Leo XIII, in his encyclicals, has consecrated the present month to this devotion so dear to heaven; he has honored our Lady in her litanies with a new title, Queen of the Most Holy Rosary, and he has given the final development to the solemnity of this day, by raising it to the rank of a second class feast, and by enriching it with a proper Office explaining its permanent object. Besides all this, the feast is a memorial of glorious victories, which do honor to the Christian name.
Soliman II, the greatest of the Sultans, taking advantage of the confusion caused in the west by Luther, had filled the sixteenth century with terror by his exploits. He left to his son, Selim II, the prospect of being able at length to carry out the ambition of his race: to subjugate Borne and Vienna, the Pope and the emperor, to the power of the crescent. The Turkish fleet had already mastered the greater part of the Mediterranean, and was threatening Italy, when, on October 7, 1571, it came into action, in the Gulf of Lepanto, with the pontifical galleys supported by the fleets of Spain and Venice. It was Sunday; throughout the world the confraternities of the Rosary were engaged in their work of intercession. Supernaturally enlightened, St. Pius V watched from the Vatican the battle undertaken by the leader he had chosen, Don John of Austria, against the three hundred vessels of Islam. The illustrious Pontiff, whose life’s work was now completed, did not survive to celebrate the anniversary of the triumph; but he perpetuated the memory of it by an annual commemoration of Our Lady of Victory. His successor, Gregory XIII, altered this title to Our Lady of the Rosary, and appointed the first Sunday of October for the new feast, authorizing its celebration in those churches which possessed an altar under that invocation.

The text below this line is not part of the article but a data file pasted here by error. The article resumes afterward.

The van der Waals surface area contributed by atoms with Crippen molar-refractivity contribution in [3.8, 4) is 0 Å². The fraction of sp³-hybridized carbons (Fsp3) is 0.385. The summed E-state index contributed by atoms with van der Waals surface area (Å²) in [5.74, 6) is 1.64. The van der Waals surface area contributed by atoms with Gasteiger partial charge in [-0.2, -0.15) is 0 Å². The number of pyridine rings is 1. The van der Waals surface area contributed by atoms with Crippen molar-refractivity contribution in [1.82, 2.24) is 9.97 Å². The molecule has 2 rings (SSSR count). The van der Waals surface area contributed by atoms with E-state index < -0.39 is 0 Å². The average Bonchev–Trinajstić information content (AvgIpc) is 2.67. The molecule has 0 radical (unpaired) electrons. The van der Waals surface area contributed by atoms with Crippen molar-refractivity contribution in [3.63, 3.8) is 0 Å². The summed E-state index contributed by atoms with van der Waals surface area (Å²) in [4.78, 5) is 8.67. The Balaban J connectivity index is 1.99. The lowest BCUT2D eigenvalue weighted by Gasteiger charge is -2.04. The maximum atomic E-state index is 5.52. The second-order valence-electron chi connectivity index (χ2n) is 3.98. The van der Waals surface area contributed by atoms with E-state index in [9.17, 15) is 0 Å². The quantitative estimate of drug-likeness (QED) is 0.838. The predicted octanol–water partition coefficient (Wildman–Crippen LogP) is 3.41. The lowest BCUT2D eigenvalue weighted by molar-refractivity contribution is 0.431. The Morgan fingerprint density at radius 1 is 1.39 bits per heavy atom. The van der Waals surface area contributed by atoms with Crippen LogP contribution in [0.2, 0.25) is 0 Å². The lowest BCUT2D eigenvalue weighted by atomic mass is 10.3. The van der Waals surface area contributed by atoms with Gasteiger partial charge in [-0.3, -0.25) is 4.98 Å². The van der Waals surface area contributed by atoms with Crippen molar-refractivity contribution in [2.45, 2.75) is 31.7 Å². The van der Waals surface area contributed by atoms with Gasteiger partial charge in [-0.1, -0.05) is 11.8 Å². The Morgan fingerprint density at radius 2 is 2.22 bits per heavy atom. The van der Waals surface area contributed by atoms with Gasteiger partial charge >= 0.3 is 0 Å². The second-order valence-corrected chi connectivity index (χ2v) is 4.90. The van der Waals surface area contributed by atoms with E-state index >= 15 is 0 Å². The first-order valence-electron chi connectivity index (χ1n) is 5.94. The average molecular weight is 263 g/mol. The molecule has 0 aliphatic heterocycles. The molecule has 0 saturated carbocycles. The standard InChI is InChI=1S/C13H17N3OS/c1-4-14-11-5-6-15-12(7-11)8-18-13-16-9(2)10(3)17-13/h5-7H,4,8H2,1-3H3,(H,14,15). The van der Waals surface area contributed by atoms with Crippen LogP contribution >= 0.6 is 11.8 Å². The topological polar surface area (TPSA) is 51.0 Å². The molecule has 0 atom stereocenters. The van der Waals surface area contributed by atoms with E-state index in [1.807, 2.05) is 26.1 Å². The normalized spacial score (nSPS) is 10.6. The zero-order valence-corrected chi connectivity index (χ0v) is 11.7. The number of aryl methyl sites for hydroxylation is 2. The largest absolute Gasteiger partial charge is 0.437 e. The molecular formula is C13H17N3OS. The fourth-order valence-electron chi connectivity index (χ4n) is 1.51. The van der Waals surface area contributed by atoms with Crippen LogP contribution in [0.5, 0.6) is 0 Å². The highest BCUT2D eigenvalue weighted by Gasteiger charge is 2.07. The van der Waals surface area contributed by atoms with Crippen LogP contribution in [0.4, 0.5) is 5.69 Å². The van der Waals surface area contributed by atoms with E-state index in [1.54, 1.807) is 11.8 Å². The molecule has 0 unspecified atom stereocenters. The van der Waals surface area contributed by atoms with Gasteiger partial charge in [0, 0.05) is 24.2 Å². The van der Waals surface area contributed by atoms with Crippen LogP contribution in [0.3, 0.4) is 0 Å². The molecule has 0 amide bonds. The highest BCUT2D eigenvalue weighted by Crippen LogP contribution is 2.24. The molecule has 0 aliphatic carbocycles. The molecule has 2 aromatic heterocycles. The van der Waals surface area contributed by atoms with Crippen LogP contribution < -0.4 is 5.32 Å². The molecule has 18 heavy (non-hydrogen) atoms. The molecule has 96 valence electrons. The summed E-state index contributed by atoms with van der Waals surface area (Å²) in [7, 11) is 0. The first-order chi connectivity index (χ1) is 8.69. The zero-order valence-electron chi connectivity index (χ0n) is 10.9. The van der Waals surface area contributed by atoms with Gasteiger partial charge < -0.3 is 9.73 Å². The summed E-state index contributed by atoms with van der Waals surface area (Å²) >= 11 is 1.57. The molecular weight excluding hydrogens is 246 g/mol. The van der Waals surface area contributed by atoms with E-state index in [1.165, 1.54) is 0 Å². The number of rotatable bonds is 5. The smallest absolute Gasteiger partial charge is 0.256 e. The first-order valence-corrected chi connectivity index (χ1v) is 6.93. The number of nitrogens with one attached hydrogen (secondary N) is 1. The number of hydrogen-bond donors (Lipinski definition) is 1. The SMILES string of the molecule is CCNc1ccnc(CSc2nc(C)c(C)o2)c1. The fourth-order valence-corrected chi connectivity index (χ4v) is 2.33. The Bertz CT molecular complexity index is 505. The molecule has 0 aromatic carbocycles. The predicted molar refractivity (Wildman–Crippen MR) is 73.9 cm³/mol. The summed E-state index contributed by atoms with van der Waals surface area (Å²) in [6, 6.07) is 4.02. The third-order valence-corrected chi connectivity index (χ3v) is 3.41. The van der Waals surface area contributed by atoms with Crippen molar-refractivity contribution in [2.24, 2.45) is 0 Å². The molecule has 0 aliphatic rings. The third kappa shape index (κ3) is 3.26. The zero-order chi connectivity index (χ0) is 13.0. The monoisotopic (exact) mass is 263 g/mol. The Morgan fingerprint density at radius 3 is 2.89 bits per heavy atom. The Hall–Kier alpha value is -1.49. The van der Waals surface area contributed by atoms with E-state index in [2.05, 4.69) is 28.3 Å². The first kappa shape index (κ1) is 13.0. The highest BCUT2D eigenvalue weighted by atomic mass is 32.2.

— The Liturgical Year Volume 14: The Time After Pentecost, Volume 5, by Dom Prosper Guéranger OSB, p. 297.